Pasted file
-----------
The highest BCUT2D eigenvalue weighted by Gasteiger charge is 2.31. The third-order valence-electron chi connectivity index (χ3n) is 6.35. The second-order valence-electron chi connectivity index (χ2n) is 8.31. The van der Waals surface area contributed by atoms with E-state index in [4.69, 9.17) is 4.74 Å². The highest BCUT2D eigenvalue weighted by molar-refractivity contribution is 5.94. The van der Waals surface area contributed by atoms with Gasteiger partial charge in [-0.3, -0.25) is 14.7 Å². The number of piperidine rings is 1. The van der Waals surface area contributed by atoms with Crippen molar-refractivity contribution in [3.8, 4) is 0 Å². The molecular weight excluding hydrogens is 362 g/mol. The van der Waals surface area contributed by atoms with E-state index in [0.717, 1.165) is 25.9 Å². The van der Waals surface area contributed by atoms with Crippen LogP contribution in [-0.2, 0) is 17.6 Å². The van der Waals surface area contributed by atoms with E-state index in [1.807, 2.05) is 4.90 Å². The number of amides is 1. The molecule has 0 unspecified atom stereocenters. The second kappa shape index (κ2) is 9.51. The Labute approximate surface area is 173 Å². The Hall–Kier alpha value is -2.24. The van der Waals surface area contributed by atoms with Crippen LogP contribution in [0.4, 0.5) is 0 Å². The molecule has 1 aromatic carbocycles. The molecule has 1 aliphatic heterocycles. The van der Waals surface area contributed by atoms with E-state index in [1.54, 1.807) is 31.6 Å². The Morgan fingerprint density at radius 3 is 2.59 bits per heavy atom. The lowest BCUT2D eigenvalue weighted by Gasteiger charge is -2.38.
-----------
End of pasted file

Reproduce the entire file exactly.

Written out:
The highest BCUT2D eigenvalue weighted by Gasteiger charge is 2.31. The third-order valence-electron chi connectivity index (χ3n) is 6.35. The second-order valence-electron chi connectivity index (χ2n) is 8.31. The van der Waals surface area contributed by atoms with E-state index in [4.69, 9.17) is 4.74 Å². The highest BCUT2D eigenvalue weighted by molar-refractivity contribution is 5.94. The van der Waals surface area contributed by atoms with Gasteiger partial charge in [-0.3, -0.25) is 14.7 Å². The number of piperidine rings is 1. The van der Waals surface area contributed by atoms with Crippen molar-refractivity contribution in [3.8, 4) is 0 Å². The molecular weight excluding hydrogens is 362 g/mol. The van der Waals surface area contributed by atoms with E-state index in [0.717, 1.165) is 25.9 Å². The van der Waals surface area contributed by atoms with Crippen LogP contribution in [-0.2, 0) is 17.6 Å². The van der Waals surface area contributed by atoms with E-state index in [1.807, 2.05) is 4.90 Å². The number of amides is 1. The molecule has 0 unspecified atom stereocenters. The second kappa shape index (κ2) is 9.51. The Labute approximate surface area is 173 Å². The Hall–Kier alpha value is -2.24. The van der Waals surface area contributed by atoms with Crippen LogP contribution in [0.4, 0.5) is 0 Å². The molecule has 1 aromatic carbocycles. The molecule has 1 aliphatic heterocycles. The van der Waals surface area contributed by atoms with E-state index in [1.54, 1.807) is 31.6 Å². The Morgan fingerprint density at radius 3 is 2.59 bits per heavy atom. The lowest BCUT2D eigenvalue weighted by Gasteiger charge is -2.38.